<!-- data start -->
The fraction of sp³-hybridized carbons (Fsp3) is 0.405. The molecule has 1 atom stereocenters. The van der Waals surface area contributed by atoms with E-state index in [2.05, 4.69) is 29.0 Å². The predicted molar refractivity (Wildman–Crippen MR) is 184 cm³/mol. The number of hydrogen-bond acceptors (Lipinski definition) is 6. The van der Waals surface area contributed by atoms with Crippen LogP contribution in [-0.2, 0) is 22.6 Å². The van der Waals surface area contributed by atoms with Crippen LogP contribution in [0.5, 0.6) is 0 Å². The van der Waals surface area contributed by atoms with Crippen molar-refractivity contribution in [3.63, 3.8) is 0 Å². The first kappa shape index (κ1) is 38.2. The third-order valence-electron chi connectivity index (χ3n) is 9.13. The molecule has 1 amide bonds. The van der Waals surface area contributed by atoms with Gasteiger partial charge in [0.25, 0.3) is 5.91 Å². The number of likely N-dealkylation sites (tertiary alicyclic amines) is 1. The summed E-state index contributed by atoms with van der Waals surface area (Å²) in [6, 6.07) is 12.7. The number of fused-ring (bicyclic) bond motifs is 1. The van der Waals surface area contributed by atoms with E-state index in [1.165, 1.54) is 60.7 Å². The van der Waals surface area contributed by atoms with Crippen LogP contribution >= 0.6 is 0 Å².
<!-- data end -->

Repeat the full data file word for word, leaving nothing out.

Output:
The fraction of sp³-hybridized carbons (Fsp3) is 0.405. The molecule has 1 atom stereocenters. The van der Waals surface area contributed by atoms with E-state index in [2.05, 4.69) is 29.0 Å². The predicted molar refractivity (Wildman–Crippen MR) is 184 cm³/mol. The number of hydrogen-bond acceptors (Lipinski definition) is 6. The van der Waals surface area contributed by atoms with Crippen LogP contribution in [-0.2, 0) is 22.6 Å². The van der Waals surface area contributed by atoms with Crippen LogP contribution in [0.5, 0.6) is 0 Å². The van der Waals surface area contributed by atoms with Crippen molar-refractivity contribution in [3.63, 3.8) is 0 Å². The first kappa shape index (κ1) is 38.2. The third-order valence-electron chi connectivity index (χ3n) is 9.13. The molecule has 1 amide bonds. The van der Waals surface area contributed by atoms with Gasteiger partial charge in [0.25, 0.3) is 5.91 Å². The number of likely N-dealkylation sites (tertiary alicyclic amines) is 1. The summed E-state index contributed by atoms with van der Waals surface area (Å²) in [6, 6.07) is 12.7. The number of fused-ring (bicyclic) bond motifs is 1. The van der Waals surface area contributed by atoms with E-state index in [1.165, 1.54) is 60.7 Å². The van der Waals surface area contributed by atoms with Crippen LogP contribution >= 0.6 is 0 Å².